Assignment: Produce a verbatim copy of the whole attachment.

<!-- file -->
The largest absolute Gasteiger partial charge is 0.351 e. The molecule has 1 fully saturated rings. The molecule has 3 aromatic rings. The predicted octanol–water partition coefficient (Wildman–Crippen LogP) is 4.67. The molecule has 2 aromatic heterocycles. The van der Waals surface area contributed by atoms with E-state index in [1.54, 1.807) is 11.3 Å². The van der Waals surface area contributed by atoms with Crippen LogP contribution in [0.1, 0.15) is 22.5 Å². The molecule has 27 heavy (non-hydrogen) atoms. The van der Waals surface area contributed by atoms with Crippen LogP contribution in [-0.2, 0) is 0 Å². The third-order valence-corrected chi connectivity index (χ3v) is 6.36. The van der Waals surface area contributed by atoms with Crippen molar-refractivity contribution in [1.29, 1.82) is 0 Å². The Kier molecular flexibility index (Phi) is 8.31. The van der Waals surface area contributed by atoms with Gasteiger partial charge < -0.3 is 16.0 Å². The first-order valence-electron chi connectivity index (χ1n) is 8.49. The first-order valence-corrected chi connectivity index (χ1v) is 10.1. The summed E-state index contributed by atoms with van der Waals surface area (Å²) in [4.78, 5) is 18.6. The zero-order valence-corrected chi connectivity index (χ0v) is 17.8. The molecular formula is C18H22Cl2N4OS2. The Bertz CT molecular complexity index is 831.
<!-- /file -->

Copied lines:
The largest absolute Gasteiger partial charge is 0.351 e. The molecule has 1 fully saturated rings. The molecule has 3 aromatic rings. The predicted octanol–water partition coefficient (Wildman–Crippen LogP) is 4.67. The molecule has 2 aromatic heterocycles. The van der Waals surface area contributed by atoms with E-state index in [1.54, 1.807) is 11.3 Å². The van der Waals surface area contributed by atoms with Crippen LogP contribution in [0.1, 0.15) is 22.5 Å². The molecule has 27 heavy (non-hydrogen) atoms. The van der Waals surface area contributed by atoms with Crippen LogP contribution in [-0.2, 0) is 0 Å². The third-order valence-corrected chi connectivity index (χ3v) is 6.36. The van der Waals surface area contributed by atoms with Crippen molar-refractivity contribution in [1.29, 1.82) is 0 Å². The Kier molecular flexibility index (Phi) is 8.31. The van der Waals surface area contributed by atoms with Gasteiger partial charge < -0.3 is 16.0 Å². The first-order valence-electron chi connectivity index (χ1n) is 8.49. The first-order valence-corrected chi connectivity index (χ1v) is 10.1. The summed E-state index contributed by atoms with van der Waals surface area (Å²) in [4.78, 5) is 18.6. The zero-order valence-corrected chi connectivity index (χ0v) is 17.8. The molecular formula is C18H22Cl2N4OS2. The Bertz CT molecular complexity index is 831.